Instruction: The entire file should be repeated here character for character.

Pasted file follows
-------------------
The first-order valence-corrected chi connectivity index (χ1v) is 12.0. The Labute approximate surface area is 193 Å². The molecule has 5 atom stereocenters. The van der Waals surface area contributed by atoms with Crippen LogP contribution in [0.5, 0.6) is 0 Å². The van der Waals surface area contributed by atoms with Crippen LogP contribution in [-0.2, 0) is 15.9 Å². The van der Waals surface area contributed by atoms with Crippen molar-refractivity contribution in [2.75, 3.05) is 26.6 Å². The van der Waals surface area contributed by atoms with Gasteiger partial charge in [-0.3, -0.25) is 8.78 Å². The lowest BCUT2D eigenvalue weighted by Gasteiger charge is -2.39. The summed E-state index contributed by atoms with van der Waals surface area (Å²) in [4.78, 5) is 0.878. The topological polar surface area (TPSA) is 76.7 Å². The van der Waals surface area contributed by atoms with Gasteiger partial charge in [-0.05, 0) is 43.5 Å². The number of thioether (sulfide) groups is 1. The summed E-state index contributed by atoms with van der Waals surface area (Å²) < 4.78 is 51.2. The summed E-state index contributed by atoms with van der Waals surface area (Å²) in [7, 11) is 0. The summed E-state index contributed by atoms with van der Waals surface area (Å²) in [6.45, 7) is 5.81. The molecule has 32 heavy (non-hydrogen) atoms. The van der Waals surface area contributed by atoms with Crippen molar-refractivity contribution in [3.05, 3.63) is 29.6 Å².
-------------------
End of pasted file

The first-order valence-corrected chi connectivity index (χ1v) is 12.0. The Labute approximate surface area is 193 Å². The molecule has 5 atom stereocenters. The van der Waals surface area contributed by atoms with Crippen LogP contribution in [0.5, 0.6) is 0 Å². The van der Waals surface area contributed by atoms with Crippen LogP contribution in [-0.2, 0) is 15.9 Å². The van der Waals surface area contributed by atoms with Crippen molar-refractivity contribution in [2.75, 3.05) is 26.6 Å². The van der Waals surface area contributed by atoms with Gasteiger partial charge in [-0.3, -0.25) is 8.78 Å². The lowest BCUT2D eigenvalue weighted by Gasteiger charge is -2.39. The summed E-state index contributed by atoms with van der Waals surface area (Å²) in [4.78, 5) is 0.878. The topological polar surface area (TPSA) is 76.7 Å². The van der Waals surface area contributed by atoms with Gasteiger partial charge in [-0.05, 0) is 43.5 Å². The number of thioether (sulfide) groups is 1. The summed E-state index contributed by atoms with van der Waals surface area (Å²) < 4.78 is 51.2. The summed E-state index contributed by atoms with van der Waals surface area (Å²) in [7, 11) is 0. The summed E-state index contributed by atoms with van der Waals surface area (Å²) in [6.45, 7) is 5.81. The molecule has 32 heavy (non-hydrogen) atoms. The van der Waals surface area contributed by atoms with Crippen molar-refractivity contribution in [3.05, 3.63) is 29.6 Å².